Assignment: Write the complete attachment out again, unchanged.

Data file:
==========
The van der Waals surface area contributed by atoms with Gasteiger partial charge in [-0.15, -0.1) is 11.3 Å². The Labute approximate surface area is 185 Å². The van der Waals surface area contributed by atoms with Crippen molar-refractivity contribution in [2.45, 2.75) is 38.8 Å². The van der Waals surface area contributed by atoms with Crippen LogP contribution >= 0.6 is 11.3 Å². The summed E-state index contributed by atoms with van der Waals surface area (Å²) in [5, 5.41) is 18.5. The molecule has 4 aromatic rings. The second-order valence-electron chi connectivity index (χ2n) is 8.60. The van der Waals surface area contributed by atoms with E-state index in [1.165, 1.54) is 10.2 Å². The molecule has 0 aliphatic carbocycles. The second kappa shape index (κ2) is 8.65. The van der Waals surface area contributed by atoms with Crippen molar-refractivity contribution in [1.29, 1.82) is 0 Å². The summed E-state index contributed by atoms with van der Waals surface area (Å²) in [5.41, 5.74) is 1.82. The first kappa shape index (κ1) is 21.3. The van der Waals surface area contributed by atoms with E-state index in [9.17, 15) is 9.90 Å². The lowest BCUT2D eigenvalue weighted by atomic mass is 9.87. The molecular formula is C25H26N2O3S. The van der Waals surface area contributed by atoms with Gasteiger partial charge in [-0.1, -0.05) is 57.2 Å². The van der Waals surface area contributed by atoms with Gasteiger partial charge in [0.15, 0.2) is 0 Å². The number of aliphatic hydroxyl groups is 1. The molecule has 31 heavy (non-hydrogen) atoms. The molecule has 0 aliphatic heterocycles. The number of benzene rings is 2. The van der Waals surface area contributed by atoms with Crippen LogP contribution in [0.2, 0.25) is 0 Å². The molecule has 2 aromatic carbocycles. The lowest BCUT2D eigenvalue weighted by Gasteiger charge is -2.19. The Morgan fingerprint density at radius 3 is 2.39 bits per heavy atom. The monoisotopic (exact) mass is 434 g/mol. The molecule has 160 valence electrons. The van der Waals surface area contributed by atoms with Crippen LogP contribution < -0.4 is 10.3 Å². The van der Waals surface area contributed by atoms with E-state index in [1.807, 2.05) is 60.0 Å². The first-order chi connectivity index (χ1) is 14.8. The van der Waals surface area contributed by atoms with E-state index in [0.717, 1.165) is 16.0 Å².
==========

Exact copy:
The van der Waals surface area contributed by atoms with Gasteiger partial charge in [-0.15, -0.1) is 11.3 Å². The Labute approximate surface area is 185 Å². The van der Waals surface area contributed by atoms with Crippen molar-refractivity contribution in [2.45, 2.75) is 38.8 Å². The van der Waals surface area contributed by atoms with Crippen LogP contribution >= 0.6 is 11.3 Å². The summed E-state index contributed by atoms with van der Waals surface area (Å²) in [5, 5.41) is 18.5. The molecule has 4 aromatic rings. The second-order valence-electron chi connectivity index (χ2n) is 8.60. The van der Waals surface area contributed by atoms with E-state index in [1.165, 1.54) is 10.2 Å². The molecule has 0 aliphatic carbocycles. The second kappa shape index (κ2) is 8.65. The van der Waals surface area contributed by atoms with Crippen molar-refractivity contribution in [1.29, 1.82) is 0 Å². The summed E-state index contributed by atoms with van der Waals surface area (Å²) in [5.41, 5.74) is 1.82. The first kappa shape index (κ1) is 21.3. The van der Waals surface area contributed by atoms with E-state index in [9.17, 15) is 9.90 Å². The lowest BCUT2D eigenvalue weighted by atomic mass is 9.87. The molecular formula is C25H26N2O3S. The van der Waals surface area contributed by atoms with Gasteiger partial charge in [-0.1, -0.05) is 57.2 Å². The van der Waals surface area contributed by atoms with Gasteiger partial charge in [0.15, 0.2) is 0 Å². The number of aliphatic hydroxyl groups is 1. The molecule has 31 heavy (non-hydrogen) atoms. The molecule has 0 aliphatic heterocycles. The number of benzene rings is 2. The van der Waals surface area contributed by atoms with Crippen LogP contribution in [0.2, 0.25) is 0 Å². The molecule has 2 aromatic carbocycles. The lowest BCUT2D eigenvalue weighted by Gasteiger charge is -2.19. The Morgan fingerprint density at radius 3 is 2.39 bits per heavy atom. The monoisotopic (exact) mass is 434 g/mol. The molecule has 160 valence electrons. The van der Waals surface area contributed by atoms with Crippen LogP contribution < -0.4 is 10.3 Å². The van der Waals surface area contributed by atoms with E-state index in [1.807, 2.05) is 60.0 Å². The first-order chi connectivity index (χ1) is 14.8. The van der Waals surface area contributed by atoms with E-state index in [0.717, 1.165) is 16.0 Å².